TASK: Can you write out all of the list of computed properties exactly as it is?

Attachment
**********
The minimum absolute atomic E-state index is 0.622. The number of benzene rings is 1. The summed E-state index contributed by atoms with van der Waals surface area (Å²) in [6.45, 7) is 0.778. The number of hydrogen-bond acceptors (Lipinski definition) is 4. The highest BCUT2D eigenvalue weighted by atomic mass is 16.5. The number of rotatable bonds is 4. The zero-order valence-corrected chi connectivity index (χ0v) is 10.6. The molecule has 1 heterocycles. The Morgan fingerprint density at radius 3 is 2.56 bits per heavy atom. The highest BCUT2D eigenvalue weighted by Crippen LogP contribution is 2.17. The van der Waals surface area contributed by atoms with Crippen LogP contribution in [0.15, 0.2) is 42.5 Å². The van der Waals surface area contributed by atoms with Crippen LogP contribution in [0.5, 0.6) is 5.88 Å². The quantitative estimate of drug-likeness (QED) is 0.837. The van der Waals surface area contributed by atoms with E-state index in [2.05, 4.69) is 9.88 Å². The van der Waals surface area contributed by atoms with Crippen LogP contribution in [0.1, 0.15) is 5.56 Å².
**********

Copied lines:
The minimum absolute atomic E-state index is 0.622. The number of benzene rings is 1. The summed E-state index contributed by atoms with van der Waals surface area (Å²) in [6.45, 7) is 0.778. The number of hydrogen-bond acceptors (Lipinski definition) is 4. The highest BCUT2D eigenvalue weighted by atomic mass is 16.5. The number of rotatable bonds is 4. The zero-order valence-corrected chi connectivity index (χ0v) is 10.6. The molecule has 1 heterocycles. The Morgan fingerprint density at radius 3 is 2.56 bits per heavy atom. The highest BCUT2D eigenvalue weighted by Crippen LogP contribution is 2.17. The van der Waals surface area contributed by atoms with Crippen LogP contribution in [0.15, 0.2) is 42.5 Å². The van der Waals surface area contributed by atoms with Crippen LogP contribution in [0.5, 0.6) is 5.88 Å². The quantitative estimate of drug-likeness (QED) is 0.837. The van der Waals surface area contributed by atoms with E-state index in [2.05, 4.69) is 9.88 Å². The van der Waals surface area contributed by atoms with Crippen LogP contribution in [0.1, 0.15) is 5.56 Å².